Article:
took place In some areas there may have been floods Or the rulers may have lost control in some places
and thus people moved into newer paces

5. WHAT BOOKS AND BURIALS TELL US

There are four Vedas- The Rig Veda, Sama Veda, Yajur Veda and Atharva veda. All these Vedas are written
in Sanskrit. Rig Veda is the oldest Veda.

People are described in the Rigveda in terms of the work they do, the languages they speak, the place they
belong. There are two groups; the priests known as brahmins, who performed various rituals and the rajas.
Apart from these there are many terms such as jana and vish used to describe people.

Horses were yoked to chariots and used for battles for capturing cattle. Even there were yajanas like
Ashvamedha performed with horses.

Agriculture was a prime occupation. Cattle were important to till the land. Cows provided food items in
the form of dairy products, horses were prayed for because they were an important mode of transport and
were used in battles to pull chariots
Early Aryans worshipped different forces of nature such as sun, earth, sky, wind, rain, fire and so on. All
these became their gods and goddesses. These gods were given a human form. Lord Indra was one of the
supreme deities in Rigveda and a symbol of courage and strength

6. KINGDOMS, KINGS AND AN EARLY REPUBLIC

Brahmanical literature gives kinship a central place in political life, and seldom hints that anything else is
possible

In early times kings were chosen differently by people in an election process

In the rig Vedic age people choose Raja, around 3000 years ago some changes took place in the election of
the Rajas. Some men performed big sacrifices where recognised as Rajas. One such ritual was that of
ashvamedha or horse sacrifice

People lived in huts, domesticated animals, grew crops like rice, barley, wheat, pulses etc.

They made earthen pots and originate painted grey ware

Later Vedic literature, Samaveda, atharveda and yajurveda were other books written by priests. These
books consisted of rules of the society

Society was divided into four varnas namely- Brahmins, kshatriyas, vaishyas and Shudras

Brahmans were men of learning expected to study and teach Vedas, they used to perform sacrifices and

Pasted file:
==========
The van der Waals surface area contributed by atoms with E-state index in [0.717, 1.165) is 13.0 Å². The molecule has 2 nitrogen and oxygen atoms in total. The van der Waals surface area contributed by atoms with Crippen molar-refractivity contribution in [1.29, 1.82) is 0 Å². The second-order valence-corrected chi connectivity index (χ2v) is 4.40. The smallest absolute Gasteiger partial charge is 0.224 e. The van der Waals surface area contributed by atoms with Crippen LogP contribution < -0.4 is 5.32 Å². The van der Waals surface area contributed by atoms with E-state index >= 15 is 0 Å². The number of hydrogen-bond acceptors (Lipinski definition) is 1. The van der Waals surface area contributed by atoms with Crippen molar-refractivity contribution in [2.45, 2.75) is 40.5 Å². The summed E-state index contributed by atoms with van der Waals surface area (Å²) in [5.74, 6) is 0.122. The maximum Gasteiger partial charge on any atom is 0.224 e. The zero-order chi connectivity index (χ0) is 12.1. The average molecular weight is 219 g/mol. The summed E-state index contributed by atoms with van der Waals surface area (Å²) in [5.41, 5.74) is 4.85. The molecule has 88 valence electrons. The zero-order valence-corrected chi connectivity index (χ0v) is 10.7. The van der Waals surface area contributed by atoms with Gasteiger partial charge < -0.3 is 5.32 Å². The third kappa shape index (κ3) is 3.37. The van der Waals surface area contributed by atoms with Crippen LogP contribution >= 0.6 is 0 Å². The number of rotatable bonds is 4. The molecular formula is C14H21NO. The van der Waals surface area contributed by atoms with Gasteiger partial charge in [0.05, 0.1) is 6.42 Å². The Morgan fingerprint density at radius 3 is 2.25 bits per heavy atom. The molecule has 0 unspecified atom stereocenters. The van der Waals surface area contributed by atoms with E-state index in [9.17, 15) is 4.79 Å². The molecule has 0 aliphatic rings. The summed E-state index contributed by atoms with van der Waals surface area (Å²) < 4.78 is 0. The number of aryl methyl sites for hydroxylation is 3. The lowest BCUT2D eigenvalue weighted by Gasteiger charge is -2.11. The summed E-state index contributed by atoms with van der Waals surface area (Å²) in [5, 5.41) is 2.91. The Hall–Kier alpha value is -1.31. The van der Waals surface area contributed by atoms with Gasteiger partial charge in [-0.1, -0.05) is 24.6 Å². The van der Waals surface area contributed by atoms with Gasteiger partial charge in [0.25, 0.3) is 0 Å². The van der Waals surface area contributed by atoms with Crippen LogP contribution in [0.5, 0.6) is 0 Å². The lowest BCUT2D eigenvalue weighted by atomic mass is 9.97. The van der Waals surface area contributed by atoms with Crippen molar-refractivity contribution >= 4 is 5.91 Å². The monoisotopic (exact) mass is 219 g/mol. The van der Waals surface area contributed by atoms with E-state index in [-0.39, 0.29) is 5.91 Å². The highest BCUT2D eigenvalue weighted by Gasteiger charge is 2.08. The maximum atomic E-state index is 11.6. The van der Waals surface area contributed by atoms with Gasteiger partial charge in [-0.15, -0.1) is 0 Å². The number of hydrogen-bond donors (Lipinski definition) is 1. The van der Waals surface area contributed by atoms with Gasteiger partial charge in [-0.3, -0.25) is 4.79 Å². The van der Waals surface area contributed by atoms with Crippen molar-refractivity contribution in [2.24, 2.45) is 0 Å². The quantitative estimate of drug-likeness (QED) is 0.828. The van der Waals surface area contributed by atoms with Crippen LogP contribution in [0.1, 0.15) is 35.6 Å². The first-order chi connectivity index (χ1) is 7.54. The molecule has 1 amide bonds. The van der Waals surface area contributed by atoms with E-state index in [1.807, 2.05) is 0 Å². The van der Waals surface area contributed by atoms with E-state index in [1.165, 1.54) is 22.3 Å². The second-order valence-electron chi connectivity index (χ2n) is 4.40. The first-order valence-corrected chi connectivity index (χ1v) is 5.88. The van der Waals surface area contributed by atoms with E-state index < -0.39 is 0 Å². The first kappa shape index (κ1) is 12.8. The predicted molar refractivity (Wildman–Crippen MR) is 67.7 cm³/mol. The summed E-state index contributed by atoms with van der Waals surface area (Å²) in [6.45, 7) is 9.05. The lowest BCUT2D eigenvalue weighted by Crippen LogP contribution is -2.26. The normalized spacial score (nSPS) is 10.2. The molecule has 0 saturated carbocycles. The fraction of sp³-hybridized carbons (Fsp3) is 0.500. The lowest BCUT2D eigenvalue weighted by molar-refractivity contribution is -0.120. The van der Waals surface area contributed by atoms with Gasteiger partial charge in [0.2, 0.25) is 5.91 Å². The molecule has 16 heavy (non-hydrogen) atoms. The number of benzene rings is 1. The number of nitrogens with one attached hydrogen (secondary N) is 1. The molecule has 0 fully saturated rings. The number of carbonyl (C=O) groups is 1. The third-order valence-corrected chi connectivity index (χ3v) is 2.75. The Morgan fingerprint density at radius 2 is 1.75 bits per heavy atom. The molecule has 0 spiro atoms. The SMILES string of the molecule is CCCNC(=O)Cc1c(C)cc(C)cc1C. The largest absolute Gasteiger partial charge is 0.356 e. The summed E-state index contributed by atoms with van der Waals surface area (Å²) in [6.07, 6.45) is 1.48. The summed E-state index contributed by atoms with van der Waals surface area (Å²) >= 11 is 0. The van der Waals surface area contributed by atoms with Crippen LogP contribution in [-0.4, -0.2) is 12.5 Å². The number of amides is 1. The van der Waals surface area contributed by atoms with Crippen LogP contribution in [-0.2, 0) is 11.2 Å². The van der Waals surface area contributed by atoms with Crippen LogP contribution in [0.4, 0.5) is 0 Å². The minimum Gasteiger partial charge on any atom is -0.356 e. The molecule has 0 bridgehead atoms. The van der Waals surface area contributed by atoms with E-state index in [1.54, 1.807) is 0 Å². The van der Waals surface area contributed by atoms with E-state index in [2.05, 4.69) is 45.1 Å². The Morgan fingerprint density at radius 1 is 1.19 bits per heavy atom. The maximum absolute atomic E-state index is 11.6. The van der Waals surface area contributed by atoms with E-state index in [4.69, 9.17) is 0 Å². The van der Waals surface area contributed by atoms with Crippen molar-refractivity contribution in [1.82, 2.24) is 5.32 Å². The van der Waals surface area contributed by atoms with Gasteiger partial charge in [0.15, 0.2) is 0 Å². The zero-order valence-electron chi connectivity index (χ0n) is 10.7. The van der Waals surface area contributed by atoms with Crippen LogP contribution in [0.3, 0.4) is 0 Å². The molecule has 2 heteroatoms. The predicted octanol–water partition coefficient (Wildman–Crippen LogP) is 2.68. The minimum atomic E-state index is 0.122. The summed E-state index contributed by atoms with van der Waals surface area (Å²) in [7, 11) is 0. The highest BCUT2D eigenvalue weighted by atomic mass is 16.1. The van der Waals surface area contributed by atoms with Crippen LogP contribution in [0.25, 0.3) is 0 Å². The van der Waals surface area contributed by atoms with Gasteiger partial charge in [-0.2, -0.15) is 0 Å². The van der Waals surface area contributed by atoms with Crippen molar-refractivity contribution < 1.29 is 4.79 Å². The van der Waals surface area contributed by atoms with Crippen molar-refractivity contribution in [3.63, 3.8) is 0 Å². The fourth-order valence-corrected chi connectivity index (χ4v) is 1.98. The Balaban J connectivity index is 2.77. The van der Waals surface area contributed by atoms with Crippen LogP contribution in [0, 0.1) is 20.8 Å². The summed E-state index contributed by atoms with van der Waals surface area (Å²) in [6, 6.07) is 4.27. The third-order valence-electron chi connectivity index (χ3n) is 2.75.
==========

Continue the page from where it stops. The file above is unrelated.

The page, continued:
received gifts

Kshatriyas was a warrior class, they were expected to fight battles and had to protect people

Vaishyas constituted the common people who were assigned tasks related with agriculture and cattle
breeding. Some of them worked as artisans also. Shudras served the other three groups , they could not
perform any rituals

Rulers needed resource for building forts and armies. Forts were used for protection from other kingdoms
and to safeguard citizens

7. NEW QUESTIONS AND IDEAS


Stupa were the place where Buddha addressed his followers, he spent many days travelling on foot and
spreading messages from one place to another.

Buddha taught craving or thirst cause of unhappiness. He called thirst as Tanha. He taught people to be
kind to others including animals. Buddha taught in prakrit language

The ideas were recorded in the Upanishads. These were part of the later Vedic texts. Upanishad recorded
knowledge given by teachers to pupils sitting at their feet, often through questions and answers.

Mahavira believed that a person's position in life depends on karma of the previous life. He preached
ahimsa. He instructed his followers not to lie, steal or kill. His followers were known as Jains who led
simple lives and begged for food.

The rules made for the Buddhist sangha are contained in a text called Vinaya Pitaka. From this, we know
that the members enjoyed equal status irrespective of their caste and status. There were separate branches
for men and women. All men could join the sangha.

Jaina and Buddhist monks went from place to place and therefore, the need for more permanent shelters
was felt. As a result, monasteries were built. These were known as viharas.

8. ASHOKA THE EMPEROR WHO GAVE UP WAR

Ashoka the great was the ruler of Mauryan dynasty which was founded by Chandragupta Maurya.

Mauryan empire was divided into five provinces- Uttarapath, Dakshinapath, Avantirashtra, Prachyapatha,
Magadha. Its capital city was patliputra.

The main source of revenue in Mauryan administration was taxes and tributes, government used to look
after the maintenance for better revenues and transport

Inscriptions were written in different languages according to the area like Aramaic in North west, prakrit
in North and central India and Brahmi in South India.

Ashoka contributed to the art and architecture to a great extent. He built stupas at Sanchi, Bharhut,
Sarnath, Deor, Kothar, Butkara etc. He also contributed to the Mahabodhi temple, Nalanda university etc.

Ashoka was horrified with the violence and bloodshed held in Kalinga war thus he finally decided to give
up wars